Late 1970s-1989

The Cook Street Market was the birthplace and training ground for many New Zealand designers - a hub where creativity and a can-do attitude flourished. Suzanne (Sue) Bringans and Kim Panther founded their fashion label, SooKim, at Cook Street. They started simply with sarongs, but soon they had enough of a following to open a SooKim retail store in 1983.

Sue grew up in Wellington where her father managed a men’s clothing store and her mother was an expert seamstress. She learnt to sew at a young age, designing her own version of the latest fashions. "I always wanted to wear beautiful clothes. When I couldn’t afford them, I went to op shops and re-designed the stuff I bought there." (Sunday Star, 22 January 1989).

Sue moved to Auckland in 1974 when she was 27 years old. After dabbling in hairdressing and teaching art, she became a stallholder at the Cook Street Market in the late 1970s. It was a busy hub of all sorts of creative enterprise with lots of young customers taking advantage of one of the few venues that traded on Saturdays. At $25 the stall rent was relatively cheap which made it possible for creative young designers to make a living from their craft.

Sue Bringans in her Cook Street Market stall. Image © Jason Bringans.

Sue was brimming with new ideas and her then life and business partner, Kim Panther, was a skilled pattern cutter able to translate her design ideas and cut out the garments. Initially Sue did the sewing herself but as the business grew she employed others to help produce enough stock to meet demand.

'SooKim' was a combination of both their names; its Japanese sound perfectly captured the rising influence of designers such as Yohji Yamamoto and Commes des Garçons and their aesthetic on western fashion.

SooKim label. Image © Jason Bringans.

In 1983 Sue and Kim closed the market stall and signed the lease on a retail store on Victoria Street West in Auckland. They found their shop manager, Sandi Reefman, working at Hullabaloo. "I’d recently returned from Australia and I met Sue when I was working at Hullabaloo. She was doing clothing that was fresh, innovative and exciting and I wanted to be part of it." Sandi managed the SooKim store for more than three years when she left to work for Chrissy R in her shop in High Street.

The shop was a large space with a sit down area, a conservatory down the back and amazing window displays. They didn’t just sell clothes. They sold applied art objects such as clocks made by students and Sue designed jewellery from recycled materials such as rubber stoppers and metal pieces. She was an inventive designer who was constantly looking for new materials. She re-cut old jerseys from the army store, added fur and sold them as glamorous recreations.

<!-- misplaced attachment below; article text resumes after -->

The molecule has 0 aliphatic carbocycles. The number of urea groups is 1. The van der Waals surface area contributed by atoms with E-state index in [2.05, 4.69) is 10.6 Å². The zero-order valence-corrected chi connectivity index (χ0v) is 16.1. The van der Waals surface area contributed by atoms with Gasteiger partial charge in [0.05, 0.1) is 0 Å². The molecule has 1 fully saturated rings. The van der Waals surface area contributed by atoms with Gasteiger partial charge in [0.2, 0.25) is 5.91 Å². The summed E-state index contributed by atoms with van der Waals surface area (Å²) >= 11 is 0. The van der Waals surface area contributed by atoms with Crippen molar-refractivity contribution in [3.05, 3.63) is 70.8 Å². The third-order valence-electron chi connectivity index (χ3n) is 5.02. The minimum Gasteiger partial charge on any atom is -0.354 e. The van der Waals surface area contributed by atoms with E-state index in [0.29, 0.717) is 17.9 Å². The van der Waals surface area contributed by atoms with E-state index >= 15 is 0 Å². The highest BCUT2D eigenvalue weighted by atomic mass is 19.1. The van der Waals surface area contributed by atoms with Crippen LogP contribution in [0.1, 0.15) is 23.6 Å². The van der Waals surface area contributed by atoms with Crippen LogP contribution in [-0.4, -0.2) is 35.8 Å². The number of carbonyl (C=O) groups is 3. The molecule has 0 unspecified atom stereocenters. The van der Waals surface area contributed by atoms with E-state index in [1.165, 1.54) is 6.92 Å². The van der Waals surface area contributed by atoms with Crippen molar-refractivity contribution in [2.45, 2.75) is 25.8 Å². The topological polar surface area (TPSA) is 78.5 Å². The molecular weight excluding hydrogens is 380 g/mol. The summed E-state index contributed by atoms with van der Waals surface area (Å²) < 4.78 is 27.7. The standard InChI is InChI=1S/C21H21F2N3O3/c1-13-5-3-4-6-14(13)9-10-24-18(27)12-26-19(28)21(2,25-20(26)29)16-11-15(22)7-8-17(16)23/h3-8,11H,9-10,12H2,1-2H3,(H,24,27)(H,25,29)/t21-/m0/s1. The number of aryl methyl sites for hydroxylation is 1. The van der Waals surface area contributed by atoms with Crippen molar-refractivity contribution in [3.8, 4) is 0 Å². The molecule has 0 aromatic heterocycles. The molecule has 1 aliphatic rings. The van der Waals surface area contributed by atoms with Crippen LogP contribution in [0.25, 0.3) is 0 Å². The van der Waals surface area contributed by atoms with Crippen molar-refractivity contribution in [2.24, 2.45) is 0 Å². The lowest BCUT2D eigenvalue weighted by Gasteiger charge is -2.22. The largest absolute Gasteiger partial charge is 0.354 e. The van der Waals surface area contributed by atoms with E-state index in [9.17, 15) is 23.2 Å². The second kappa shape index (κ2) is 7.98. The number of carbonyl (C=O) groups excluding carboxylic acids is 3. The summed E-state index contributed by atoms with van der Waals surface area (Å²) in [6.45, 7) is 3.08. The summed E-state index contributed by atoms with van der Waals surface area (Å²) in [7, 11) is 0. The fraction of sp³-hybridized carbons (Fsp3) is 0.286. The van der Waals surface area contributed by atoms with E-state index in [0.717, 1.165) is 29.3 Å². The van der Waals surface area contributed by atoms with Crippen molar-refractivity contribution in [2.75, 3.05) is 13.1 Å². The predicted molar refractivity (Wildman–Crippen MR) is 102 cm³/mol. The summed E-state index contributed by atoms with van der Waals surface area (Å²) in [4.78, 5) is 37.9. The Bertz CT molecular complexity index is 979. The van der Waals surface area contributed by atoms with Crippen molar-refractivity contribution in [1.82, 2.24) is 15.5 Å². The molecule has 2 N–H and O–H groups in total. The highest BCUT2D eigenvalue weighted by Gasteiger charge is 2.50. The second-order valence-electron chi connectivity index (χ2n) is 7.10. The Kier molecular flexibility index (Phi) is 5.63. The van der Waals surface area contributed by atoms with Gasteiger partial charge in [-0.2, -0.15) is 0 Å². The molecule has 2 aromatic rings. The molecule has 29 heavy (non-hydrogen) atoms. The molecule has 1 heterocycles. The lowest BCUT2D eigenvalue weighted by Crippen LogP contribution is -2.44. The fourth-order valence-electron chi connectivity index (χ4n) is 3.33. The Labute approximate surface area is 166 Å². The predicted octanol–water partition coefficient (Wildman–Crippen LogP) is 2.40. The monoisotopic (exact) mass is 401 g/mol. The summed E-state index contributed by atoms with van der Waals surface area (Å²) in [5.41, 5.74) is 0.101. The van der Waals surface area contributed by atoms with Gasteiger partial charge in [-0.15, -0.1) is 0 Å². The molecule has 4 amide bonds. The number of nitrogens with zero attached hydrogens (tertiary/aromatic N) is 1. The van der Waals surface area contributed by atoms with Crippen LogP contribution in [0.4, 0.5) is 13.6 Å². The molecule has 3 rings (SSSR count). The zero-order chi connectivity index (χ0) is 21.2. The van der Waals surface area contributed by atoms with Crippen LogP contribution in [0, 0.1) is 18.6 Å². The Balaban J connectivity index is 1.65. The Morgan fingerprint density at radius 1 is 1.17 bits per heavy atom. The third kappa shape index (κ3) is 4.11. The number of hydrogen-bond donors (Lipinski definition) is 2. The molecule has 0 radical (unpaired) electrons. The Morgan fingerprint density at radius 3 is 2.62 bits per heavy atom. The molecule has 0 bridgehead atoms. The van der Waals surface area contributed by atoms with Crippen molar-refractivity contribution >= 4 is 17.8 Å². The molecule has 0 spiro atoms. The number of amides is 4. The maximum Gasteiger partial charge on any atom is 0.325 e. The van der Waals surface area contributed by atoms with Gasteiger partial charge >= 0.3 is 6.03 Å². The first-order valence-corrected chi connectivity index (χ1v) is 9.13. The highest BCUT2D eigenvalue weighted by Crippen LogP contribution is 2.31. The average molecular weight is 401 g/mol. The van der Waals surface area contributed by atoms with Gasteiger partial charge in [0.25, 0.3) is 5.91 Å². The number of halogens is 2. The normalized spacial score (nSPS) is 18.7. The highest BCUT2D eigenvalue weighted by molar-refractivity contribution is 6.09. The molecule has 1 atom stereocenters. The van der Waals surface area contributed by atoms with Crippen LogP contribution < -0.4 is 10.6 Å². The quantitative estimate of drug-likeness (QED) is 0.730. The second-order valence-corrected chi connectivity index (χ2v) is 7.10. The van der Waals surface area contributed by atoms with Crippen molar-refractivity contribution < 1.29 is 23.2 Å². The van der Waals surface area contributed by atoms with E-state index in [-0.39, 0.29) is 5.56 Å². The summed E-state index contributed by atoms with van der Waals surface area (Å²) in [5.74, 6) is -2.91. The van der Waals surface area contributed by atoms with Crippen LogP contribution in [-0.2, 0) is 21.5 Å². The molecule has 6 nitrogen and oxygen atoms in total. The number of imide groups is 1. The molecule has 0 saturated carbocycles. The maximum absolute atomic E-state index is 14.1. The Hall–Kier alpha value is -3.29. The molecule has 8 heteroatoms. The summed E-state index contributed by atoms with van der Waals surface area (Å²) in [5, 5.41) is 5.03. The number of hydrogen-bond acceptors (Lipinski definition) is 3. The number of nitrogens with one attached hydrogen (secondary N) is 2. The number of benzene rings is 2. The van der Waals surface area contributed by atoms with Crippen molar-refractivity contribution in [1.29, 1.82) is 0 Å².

A SooKim fashion show, 1980s. Image © Jason Bringans.

Rubber was another material she used and her neoprene swimwear and tops were featured on the pages of glossy magazines.

The business grew and before long they opened a factory in Birkenhead with 10 dressmakers. SooKim was being worn by television news presenters and the actresses on the tv show, Gloss. Sue’s son remembers: "I would walk into a club like Zanzibar or Playground, and every single woman was wearing SooKim."

The SooKim label was also sold in designer Denise Campbell’s shop on Ponsonby Road, Zainy.

It wasn’t all glamorous behind the scenes. Sue was proud to say that it was hard work and a struggle at times. But it was her strength that drew women to her designs. She told the Sunday Star in 1989 that women identify with her strong spirit. "That’s what draws them in here. I’ve loved every minute of it. I’ve met some amazing women."

Sue Bringans. Image © Jason Bringans.

Sue and Kim closed their Victoria Street shop in January 1989. It prompted by a rent increase and Sue was exhausted after a bout of cervical cancer and the prospect of surgery on a faulty heart. Later that year she took a much needed holiday. She visited the markets in Paris where her great-grandfather had worked centuries earlier as a silk merchant.

She returned from Paris inspired, with a suitcase full of fabric, to open a stall at the Oriental Markets on Auckland’s waterfront. The Oriental Markets were home to several former Cook Street Market stallholders, including Adrienne Foote. Sue continued to design under the SooKim label, making street and club wear, before leaving the world of fashion to open a cafe with her son Jason. Sue became unwell again and died in 2009.

Text by Kelly Dix. Banner image © Jason Bringans.

Last published August 2017.

Related Garments